For 30 some years my sweet partner has indulged me every morning by bringing me coffee in bed, but it has become more and more difficult for him (I make it the night before, of course) and lately I have been circumventing his lovely intention by casually showing up to get it for myself and him. So I turned off the bathtub tap, turned on the furnace and got him back to bed with a cup of coffee “until the house warms up.”

(The next morning he got up and performed everything perfectly, with little hesitation.)

Comfortably back in bed, we started off our morning with some minute-by-minute reading of the digital clock complete with speculation about what it would show next. (I was going to write a piece called Clock-spotting!) However, the game got a bit assertive when 2s suddenly started being read as 5s and the numbers jumbled themselves. I retreated into “Uh huh,” and “Oh yes,” because he wasn’t up for being corrected.

At breakfast, we got into a bit of a discussion about a bus ride he and his ex-wife took about 50 years ago or so, with many questions which made it clear that I was being confused with said ex. Also his daughters and his sisters are frequently jumbled, confused, as are his sons and his brothers, so that one has to guess who he is talking about by the context: “Where did my brother go?” “You mean the man who was just visiting?” “Yes,” “”Oh that was your son and he lives in Victoria.”

The words are often hard to grasp, because frequently (but not always) the only words he can find are ones that rhyme or in some way resemble the word he is looking for. Furled, or Wide instead of World, Giss instead of Give, wet instead of water. And often, up instead of down or cold instead of hot.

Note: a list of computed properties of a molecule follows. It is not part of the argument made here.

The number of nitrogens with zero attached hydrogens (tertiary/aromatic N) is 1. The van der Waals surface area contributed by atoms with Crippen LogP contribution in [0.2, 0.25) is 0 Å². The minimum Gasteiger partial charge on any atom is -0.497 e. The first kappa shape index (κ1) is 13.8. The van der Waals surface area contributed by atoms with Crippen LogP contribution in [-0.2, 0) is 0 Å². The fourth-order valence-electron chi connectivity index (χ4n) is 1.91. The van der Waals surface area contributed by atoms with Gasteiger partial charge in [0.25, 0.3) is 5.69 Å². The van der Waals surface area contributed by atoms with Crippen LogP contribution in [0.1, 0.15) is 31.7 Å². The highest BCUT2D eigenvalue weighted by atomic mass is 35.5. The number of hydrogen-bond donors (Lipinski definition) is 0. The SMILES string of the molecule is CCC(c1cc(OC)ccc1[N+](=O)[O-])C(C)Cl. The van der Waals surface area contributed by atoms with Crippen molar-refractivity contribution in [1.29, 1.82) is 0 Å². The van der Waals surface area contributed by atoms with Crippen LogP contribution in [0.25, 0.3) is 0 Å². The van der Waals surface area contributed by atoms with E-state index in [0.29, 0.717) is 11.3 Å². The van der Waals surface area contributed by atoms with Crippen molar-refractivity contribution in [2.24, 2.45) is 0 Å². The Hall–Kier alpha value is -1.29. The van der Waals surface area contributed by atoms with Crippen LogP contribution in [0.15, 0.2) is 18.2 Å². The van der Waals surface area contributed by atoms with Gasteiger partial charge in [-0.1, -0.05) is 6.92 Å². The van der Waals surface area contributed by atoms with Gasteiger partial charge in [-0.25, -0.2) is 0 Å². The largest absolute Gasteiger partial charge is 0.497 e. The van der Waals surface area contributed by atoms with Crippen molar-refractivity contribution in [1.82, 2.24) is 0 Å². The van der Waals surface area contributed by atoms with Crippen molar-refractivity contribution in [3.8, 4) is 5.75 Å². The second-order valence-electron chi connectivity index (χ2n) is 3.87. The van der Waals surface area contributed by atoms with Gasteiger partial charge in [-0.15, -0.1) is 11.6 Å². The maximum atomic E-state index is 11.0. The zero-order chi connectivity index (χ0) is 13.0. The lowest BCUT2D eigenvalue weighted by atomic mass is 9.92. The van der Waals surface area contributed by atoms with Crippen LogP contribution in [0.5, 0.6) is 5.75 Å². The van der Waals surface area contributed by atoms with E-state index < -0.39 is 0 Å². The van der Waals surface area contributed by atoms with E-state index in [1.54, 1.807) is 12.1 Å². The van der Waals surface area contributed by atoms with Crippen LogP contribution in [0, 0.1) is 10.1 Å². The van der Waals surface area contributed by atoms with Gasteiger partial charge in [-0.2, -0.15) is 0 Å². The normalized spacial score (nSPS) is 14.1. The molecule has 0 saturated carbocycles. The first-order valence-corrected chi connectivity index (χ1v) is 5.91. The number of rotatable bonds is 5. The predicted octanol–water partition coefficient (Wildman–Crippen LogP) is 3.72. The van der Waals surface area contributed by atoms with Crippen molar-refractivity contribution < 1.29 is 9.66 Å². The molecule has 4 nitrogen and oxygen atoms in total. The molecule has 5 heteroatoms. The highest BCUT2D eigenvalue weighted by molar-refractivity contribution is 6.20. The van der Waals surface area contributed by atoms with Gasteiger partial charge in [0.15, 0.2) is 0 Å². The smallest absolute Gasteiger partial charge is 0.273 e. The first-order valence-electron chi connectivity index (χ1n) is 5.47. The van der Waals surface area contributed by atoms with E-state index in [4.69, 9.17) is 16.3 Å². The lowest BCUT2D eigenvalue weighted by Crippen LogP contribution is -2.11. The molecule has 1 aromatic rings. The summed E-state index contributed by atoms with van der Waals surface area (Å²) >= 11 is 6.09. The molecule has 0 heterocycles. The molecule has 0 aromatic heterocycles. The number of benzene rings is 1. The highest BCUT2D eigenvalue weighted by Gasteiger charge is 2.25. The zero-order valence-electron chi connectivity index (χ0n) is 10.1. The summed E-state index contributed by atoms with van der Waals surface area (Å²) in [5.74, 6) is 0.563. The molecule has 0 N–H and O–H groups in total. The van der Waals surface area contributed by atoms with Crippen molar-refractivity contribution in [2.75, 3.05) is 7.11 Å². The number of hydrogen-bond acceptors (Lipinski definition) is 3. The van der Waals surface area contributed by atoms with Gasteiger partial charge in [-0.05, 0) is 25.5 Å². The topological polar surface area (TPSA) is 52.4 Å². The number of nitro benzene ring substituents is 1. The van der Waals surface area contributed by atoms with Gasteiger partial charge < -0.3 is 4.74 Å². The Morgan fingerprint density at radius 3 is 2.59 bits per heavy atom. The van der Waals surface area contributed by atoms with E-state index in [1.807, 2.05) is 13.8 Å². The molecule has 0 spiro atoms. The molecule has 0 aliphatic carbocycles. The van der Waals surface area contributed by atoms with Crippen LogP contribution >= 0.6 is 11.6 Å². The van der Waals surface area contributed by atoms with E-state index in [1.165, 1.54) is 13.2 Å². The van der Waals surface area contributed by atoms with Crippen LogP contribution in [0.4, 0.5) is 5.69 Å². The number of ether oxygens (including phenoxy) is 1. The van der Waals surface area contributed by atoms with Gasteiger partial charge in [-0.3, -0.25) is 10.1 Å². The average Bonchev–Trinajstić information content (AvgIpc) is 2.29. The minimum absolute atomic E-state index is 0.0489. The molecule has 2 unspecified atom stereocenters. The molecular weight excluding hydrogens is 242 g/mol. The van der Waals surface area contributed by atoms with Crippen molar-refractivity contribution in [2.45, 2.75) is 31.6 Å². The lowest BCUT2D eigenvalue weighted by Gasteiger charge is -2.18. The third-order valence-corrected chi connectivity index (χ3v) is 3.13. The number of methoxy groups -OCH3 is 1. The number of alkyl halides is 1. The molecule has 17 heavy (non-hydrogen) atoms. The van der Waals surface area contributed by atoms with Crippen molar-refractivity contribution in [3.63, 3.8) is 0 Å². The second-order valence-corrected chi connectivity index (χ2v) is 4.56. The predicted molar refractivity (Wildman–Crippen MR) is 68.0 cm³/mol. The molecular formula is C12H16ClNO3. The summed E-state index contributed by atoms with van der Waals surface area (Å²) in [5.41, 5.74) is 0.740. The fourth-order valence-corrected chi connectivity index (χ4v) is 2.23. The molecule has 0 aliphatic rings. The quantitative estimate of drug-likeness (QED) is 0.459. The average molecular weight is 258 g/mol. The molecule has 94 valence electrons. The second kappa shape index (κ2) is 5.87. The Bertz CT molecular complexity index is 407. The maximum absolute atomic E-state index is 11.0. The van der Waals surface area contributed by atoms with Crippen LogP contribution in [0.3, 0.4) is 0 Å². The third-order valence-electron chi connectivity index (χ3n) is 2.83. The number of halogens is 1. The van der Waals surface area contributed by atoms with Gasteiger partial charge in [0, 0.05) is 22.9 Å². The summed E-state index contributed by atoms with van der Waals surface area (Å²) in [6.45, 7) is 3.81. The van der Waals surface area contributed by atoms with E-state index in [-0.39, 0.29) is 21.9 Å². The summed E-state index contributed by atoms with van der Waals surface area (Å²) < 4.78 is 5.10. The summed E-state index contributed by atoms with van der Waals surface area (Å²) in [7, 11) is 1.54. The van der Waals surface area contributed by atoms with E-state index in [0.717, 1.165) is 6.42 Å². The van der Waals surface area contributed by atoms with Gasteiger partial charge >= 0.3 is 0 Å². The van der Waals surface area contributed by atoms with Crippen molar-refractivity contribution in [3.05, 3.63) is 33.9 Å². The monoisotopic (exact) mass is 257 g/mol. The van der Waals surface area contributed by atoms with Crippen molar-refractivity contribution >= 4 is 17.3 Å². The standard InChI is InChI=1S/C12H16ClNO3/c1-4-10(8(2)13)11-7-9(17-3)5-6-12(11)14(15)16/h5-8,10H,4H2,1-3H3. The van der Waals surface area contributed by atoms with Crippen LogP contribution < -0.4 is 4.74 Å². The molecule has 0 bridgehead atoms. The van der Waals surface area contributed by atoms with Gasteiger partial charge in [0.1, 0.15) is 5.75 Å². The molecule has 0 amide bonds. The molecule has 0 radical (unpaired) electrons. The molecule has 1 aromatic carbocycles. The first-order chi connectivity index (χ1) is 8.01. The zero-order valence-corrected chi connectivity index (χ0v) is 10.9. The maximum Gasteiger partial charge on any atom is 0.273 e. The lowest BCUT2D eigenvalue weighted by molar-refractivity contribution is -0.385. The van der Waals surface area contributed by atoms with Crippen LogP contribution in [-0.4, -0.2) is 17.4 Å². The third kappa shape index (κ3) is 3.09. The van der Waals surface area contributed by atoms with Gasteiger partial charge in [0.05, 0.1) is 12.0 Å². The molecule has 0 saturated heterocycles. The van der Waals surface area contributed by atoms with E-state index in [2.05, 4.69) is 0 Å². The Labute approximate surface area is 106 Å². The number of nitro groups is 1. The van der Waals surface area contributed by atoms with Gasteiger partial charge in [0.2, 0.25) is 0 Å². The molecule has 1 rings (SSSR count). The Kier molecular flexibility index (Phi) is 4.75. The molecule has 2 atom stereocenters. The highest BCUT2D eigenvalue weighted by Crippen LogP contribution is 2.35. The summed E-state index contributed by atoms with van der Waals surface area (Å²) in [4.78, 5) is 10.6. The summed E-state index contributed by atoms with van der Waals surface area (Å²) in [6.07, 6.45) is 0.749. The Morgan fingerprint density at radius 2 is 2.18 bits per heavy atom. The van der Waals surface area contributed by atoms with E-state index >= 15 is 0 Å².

That afternoon a caregiver came and they spent several quiet hours going over the story of his younger life, which he wrote down during the early  stages of the dementia. He found the story excellent and was able to remember some extra aspects of that time. And I was able to get some work done in peace and quiet.

In the early evening we went to a pub for some Celtic music, and there, in conversation with a sprightly 90-year-old, my beloved could not remember exactly where he was born , but indicated that it was Halifax, probably because he was excited by the music and the Maritimes connection. I ordered oysters for him, because he has always been a great fan of oysters, right to the point of eating them raw on the beach, and wanting us to buy some every couple of months. However, now the oysters were a flop because he did not remember what they were, did not remember ever eating them, and the taste did not remind him. He wrinkled up his nose and went back to talking about being born in Halifax.